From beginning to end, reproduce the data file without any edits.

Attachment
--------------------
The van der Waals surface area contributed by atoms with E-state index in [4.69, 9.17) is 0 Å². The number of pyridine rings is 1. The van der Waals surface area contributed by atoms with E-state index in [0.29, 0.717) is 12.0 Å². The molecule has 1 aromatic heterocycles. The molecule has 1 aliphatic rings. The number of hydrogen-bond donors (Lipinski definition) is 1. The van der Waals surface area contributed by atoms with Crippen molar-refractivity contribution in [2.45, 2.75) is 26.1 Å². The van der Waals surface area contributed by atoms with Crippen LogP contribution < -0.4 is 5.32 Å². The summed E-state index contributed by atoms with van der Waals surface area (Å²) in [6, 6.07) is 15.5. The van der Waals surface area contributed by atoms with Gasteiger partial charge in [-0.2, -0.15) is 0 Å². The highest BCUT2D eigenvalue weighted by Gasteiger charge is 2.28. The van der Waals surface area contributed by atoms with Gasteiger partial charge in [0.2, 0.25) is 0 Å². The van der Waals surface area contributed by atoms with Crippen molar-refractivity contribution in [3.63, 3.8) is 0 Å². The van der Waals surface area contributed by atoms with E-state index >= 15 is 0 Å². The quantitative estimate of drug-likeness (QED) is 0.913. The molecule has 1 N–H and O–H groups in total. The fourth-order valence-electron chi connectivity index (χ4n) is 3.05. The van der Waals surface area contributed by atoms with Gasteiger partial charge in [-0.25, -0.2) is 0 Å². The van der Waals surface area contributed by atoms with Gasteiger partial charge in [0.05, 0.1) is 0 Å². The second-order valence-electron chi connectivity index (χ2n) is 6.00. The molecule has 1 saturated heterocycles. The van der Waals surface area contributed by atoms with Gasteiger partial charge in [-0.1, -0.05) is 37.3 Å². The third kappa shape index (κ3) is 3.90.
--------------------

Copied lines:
The van der Waals surface area contributed by atoms with E-state index in [4.69, 9.17) is 0 Å². The number of pyridine rings is 1. The van der Waals surface area contributed by atoms with E-state index in [0.29, 0.717) is 12.0 Å². The molecule has 1 aromatic heterocycles. The molecule has 1 aliphatic rings. The number of hydrogen-bond donors (Lipinski definition) is 1. The van der Waals surface area contributed by atoms with Crippen molar-refractivity contribution in [2.45, 2.75) is 26.1 Å². The van der Waals surface area contributed by atoms with Crippen LogP contribution < -0.4 is 5.32 Å². The summed E-state index contributed by atoms with van der Waals surface area (Å²) in [6, 6.07) is 15.5. The van der Waals surface area contributed by atoms with Gasteiger partial charge in [-0.2, -0.15) is 0 Å². The highest BCUT2D eigenvalue weighted by Gasteiger charge is 2.28. The van der Waals surface area contributed by atoms with Gasteiger partial charge in [0.2, 0.25) is 0 Å². The van der Waals surface area contributed by atoms with Crippen molar-refractivity contribution in [3.63, 3.8) is 0 Å². The van der Waals surface area contributed by atoms with E-state index >= 15 is 0 Å². The quantitative estimate of drug-likeness (QED) is 0.913. The molecule has 1 N–H and O–H groups in total. The fourth-order valence-electron chi connectivity index (χ4n) is 3.05. The van der Waals surface area contributed by atoms with Gasteiger partial charge in [-0.25, -0.2) is 0 Å². The van der Waals surface area contributed by atoms with Gasteiger partial charge in [0.05, 0.1) is 0 Å². The second-order valence-electron chi connectivity index (χ2n) is 6.00. The molecule has 1 saturated heterocycles. The van der Waals surface area contributed by atoms with Gasteiger partial charge in [-0.1, -0.05) is 37.3 Å². The third kappa shape index (κ3) is 3.90.